We know that when mature age people find themselves unemployed they're on average unemployed for more than twice as long as any other group in our community.
I find – and I am sure every local MP does – that a common complaint of older constituents is that they feel they aren’t being given a chance by employers.
The new Jobs Bonus will be a $1000 payment for employers who choose to hire a mature aged job seeker (50+ years) for more than three months.
The Jobs Bonus is designed to encourage employers to embrace diversity and give mature age people a chance.
It’s also about changing attitudes - so that when you're working to help and older job seeker find work, you don’t keep hitting up against that brick wall of age discrimination.
That's why last week we also announce that we're increasing funding for the Age Discrimination Commissioner and investing $16 million in the Corporate Champions initiative.
Corporate Champions will be expanded to provide additional support and advice to participating employers to change their workplace culture and hiring practices, focusing on improved workforce diversity.
The Corporate Champions expansion will mean more businesses can receive the support they need to make the shift – and reap the rewards – of workplaces that identify and value the contribution of skilled, experienced, loyal mature age workers.
These new tools that encourage workforce diversity, are something that you can leverage in assisting job seekers to overcome the barriers they face to employment.
And the Government is also taking action to reduce red tape, so you can spend less time on paperwork and more time using these new tools to help people find a job.
The Advisory Panel on Employment Services Administration and Accountability released a discussion paper in late 2011, which gathers stakeholder views on possible reform themes and structural improvements to the employment services model.
The panel is expected to finalise its report later in 2012.
In the interim, there are a couple of pivotal steps we need to take together.
The draft quality framework recently published by the department is intended to provide a pathway to greater ownership of the transparency required in a large system.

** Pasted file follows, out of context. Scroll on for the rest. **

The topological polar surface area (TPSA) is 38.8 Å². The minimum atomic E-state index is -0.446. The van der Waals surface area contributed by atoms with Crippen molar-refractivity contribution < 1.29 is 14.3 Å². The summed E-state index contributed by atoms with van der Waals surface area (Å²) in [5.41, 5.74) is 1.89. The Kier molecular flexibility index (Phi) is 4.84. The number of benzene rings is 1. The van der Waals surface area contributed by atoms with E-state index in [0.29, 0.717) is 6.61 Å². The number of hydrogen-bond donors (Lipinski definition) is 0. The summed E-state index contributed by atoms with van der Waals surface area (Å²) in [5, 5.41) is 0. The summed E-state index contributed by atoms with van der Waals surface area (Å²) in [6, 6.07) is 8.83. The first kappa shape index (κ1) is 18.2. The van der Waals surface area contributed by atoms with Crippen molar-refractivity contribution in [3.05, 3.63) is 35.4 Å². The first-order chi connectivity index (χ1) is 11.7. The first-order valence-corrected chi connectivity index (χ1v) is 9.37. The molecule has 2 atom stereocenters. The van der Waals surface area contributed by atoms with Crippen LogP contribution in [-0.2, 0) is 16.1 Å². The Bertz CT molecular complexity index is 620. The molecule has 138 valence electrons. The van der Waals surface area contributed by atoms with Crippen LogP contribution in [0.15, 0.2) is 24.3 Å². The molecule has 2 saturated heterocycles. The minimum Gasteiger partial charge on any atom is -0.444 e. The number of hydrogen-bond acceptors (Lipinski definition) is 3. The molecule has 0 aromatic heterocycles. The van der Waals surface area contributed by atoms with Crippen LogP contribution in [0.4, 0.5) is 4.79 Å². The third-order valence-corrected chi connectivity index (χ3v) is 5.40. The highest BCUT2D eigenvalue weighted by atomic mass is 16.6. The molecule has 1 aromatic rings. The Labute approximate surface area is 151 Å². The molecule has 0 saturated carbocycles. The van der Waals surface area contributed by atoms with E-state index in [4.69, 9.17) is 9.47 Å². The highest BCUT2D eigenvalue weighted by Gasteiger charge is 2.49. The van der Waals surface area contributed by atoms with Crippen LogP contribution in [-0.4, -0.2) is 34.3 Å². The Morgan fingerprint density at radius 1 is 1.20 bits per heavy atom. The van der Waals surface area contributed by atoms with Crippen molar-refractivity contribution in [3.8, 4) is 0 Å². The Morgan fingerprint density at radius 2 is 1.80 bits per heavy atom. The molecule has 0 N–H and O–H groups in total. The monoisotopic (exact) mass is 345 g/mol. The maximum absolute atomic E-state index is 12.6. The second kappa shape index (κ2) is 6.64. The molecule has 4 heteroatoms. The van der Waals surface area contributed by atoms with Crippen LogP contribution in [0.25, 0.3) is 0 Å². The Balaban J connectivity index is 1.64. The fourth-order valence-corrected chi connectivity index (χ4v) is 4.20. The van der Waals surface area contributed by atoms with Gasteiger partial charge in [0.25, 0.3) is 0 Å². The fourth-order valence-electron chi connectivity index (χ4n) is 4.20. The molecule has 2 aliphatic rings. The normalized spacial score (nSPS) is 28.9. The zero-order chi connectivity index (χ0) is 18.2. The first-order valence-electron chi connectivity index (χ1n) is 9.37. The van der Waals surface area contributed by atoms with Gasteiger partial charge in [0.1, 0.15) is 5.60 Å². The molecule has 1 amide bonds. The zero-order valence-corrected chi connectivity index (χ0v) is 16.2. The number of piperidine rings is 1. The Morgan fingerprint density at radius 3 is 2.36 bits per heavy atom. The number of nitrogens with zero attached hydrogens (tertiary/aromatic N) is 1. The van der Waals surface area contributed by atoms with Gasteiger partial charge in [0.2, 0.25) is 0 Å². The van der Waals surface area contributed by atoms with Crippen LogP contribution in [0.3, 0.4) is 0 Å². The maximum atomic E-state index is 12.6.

This is not going to be a journey without its challenges, but the outcome will be revolutionary for the sector.
Currently, we use infinitely detailed contracts to administer a complex web of interdependent polices – it was the mechanism of its time – a time of outsourcing when efficiencies were thought to be found in monitoring rather than doing.
We see a quality framework as something that will support the natural evolution of employment services – and we need your input to make sure it hits the mark.
Consultation on this type of reform with people on the front-line - who know more than anyone about our system - provides a unique opportunity to capitalise on your knowledge and experience to strengthen our employment services.
Our Government is committed to continuous improvement into the future and we need your feedback about how to do that.
But what does that future look like?
As part of our longer term policy development perspective, we are looking at the design of employment services post-2015.
The review will assess our current employment services model, to inform the development of the employment services market and other employment related services from July 2015.
It will examine our initiatives and their links with other employment-related services programs, including the skills training framework.
We will engage with stakeholders throughout this process and will be establishing a 2015 reference group later this year.
As key stakeholders, I will be consulting with you throughout the 2015 policy development and value the insights you all bring.
I know it has been a tough few weeks for your sector.
There have been some practices brought to light which are entirely regrettable.
The negative focus of the media at this time is inevitable.
But all of us here know that the real story is the great success of JSA and the achievements you make each and every day.
So let’s put the past in the past.
Having removed the scope for misuse of the system in the ways that have been uncovered, we can move forward with confidence in the integrity of our services.
We can move forward and get on with the real job – of helping more Australians gain the benefits and dignity of work.